Cao Cao was now thinking of attacking Yuan Shao. Guo Jia replied to his thoughts and said, “My lord, you know well who lost, and why, in the conflict between Liu Bang, the Supreme Ancestor, and Xiang Yu, his rival. The former won only by superior wisdom. Xiang Yu was the stronger, but in the end he was overcome. Your rival has ten weak points whereas you have ten strong ones, and, though his army is large, it is not terrible.” “Yuan Shao is overmuch devoted to ceremony and deportment; while you are sympathetic and natural; this is an excellence in conduct. He is antagonistic and drives; you are conciliatory and lead; so you have the advantage of popular approval. For many years the government has been lax, and he makes it more so; you strive vigorously after efficiency; this is the excellence of able administration. He is outwardly liberal but grudging at heart, and too given to nepotism; you appear exacting, but you understand and use people after their ability; this is the advantage of correct appreciation. He is a visionary but lacking in decision; you are a man of prompt decision and direct action; this is an advantage in policy. He loves to gather about him people of renown; you treat people as you find them regardless of their reputation; this is where you excel in moral virtue. He is compassionate to those at hand, but careless about those out of sight; your care is all-embracing; this is where you excel in humanity. He lends a ready ear to calumny and is misled; you may be flooded with evil counsel, but you preserve independence; this is where you excel in perspicacity. His sense of right and wrong is confused; your appreciation is accurate and clear; this is where you excel in administrative capacity. He loves the make-believe force, but is ignorant of military essentials; you would overcome with far inferior numbers as you possess military genius; this is where you excel in war. With your ten superiorities, you will have no difficulty in overcoming Yuan Shao.” “How can I be worth as much as you say?” said Cao Cao, smiling. “What Guo Jia has said about the ten points in your favor agrees exactly with what I think,” said Xun Yu. “Yuan Shao's army is not formidable in spite of its size.” “The real and dangerous enemy is Lu Bu,” said Guo Jia. “When Yuan Shao has gone north to destroy Gongsun Zan, we ought to sweep away Lu Bu and so clear away our danger from that side; for if this is not done, our attack on Yuan Shao will be the signal for an attempt on the capital. That would be most serious.” Cao Cao took this advice at heart and used it. Later when assaulting Lu Bu Guo Jia made a plan to drown out Lu Bu and it worked.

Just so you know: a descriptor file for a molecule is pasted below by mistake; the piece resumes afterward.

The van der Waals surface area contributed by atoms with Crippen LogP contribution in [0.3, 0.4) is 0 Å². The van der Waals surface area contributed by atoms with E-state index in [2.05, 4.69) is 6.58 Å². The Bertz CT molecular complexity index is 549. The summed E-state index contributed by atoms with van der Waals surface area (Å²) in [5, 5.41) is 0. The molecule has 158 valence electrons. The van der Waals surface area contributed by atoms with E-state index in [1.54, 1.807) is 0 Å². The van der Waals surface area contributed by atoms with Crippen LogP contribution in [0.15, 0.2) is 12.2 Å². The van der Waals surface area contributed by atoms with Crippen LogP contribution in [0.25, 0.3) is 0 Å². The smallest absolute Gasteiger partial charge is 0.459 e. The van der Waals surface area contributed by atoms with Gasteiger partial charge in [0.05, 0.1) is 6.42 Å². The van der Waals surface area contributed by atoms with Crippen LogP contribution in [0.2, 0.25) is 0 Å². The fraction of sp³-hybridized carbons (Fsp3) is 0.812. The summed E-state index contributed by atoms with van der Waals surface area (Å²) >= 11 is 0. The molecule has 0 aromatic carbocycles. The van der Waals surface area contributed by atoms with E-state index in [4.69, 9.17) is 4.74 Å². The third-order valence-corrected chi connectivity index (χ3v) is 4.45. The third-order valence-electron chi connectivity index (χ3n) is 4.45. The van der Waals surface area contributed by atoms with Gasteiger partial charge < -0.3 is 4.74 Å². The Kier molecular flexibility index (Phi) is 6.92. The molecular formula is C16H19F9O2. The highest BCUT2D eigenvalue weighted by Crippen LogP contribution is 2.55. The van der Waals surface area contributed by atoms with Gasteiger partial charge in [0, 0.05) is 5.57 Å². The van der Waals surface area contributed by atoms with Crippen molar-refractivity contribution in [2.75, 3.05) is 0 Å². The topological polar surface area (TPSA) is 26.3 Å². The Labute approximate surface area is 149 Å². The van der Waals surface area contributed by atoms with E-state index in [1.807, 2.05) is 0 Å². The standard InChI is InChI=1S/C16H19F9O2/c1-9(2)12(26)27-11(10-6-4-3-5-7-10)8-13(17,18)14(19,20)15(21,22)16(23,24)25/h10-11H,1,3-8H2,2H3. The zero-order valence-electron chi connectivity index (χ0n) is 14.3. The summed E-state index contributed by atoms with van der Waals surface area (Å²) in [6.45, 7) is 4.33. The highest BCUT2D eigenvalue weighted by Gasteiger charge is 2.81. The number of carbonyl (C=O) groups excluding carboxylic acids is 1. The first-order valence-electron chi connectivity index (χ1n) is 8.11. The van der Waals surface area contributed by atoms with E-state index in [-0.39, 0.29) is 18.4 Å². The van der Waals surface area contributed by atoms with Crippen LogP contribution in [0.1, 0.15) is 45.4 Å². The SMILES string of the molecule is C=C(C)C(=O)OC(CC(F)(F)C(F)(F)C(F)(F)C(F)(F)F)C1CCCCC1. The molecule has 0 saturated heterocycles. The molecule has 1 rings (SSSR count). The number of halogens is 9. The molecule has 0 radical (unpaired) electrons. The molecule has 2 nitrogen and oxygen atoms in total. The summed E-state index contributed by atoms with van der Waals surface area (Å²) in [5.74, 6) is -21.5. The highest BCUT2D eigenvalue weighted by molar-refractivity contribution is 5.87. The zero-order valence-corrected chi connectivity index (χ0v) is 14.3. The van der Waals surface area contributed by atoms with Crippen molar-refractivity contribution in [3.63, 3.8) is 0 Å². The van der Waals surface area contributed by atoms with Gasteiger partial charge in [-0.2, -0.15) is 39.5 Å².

Cao Cao was now making plans to with his officers to plan what he would do next when Guo Jia came in. “If I attack Liu Bei, then Yuan Shao is to be feared. What do you think of it?” said Cao Cao. Guo Jia said, “Yuan Shao by nature is dilatory and hesitating, and his various advisers are jealous of each other. He is not to be feared. Liu Bei is getting together a new army and has not yet won their hearts. You could settle the east in one battle.” “This advice is in harmony with my thinking,” said Cao Cao. As so it was in many cases with Guo Jia’s advice.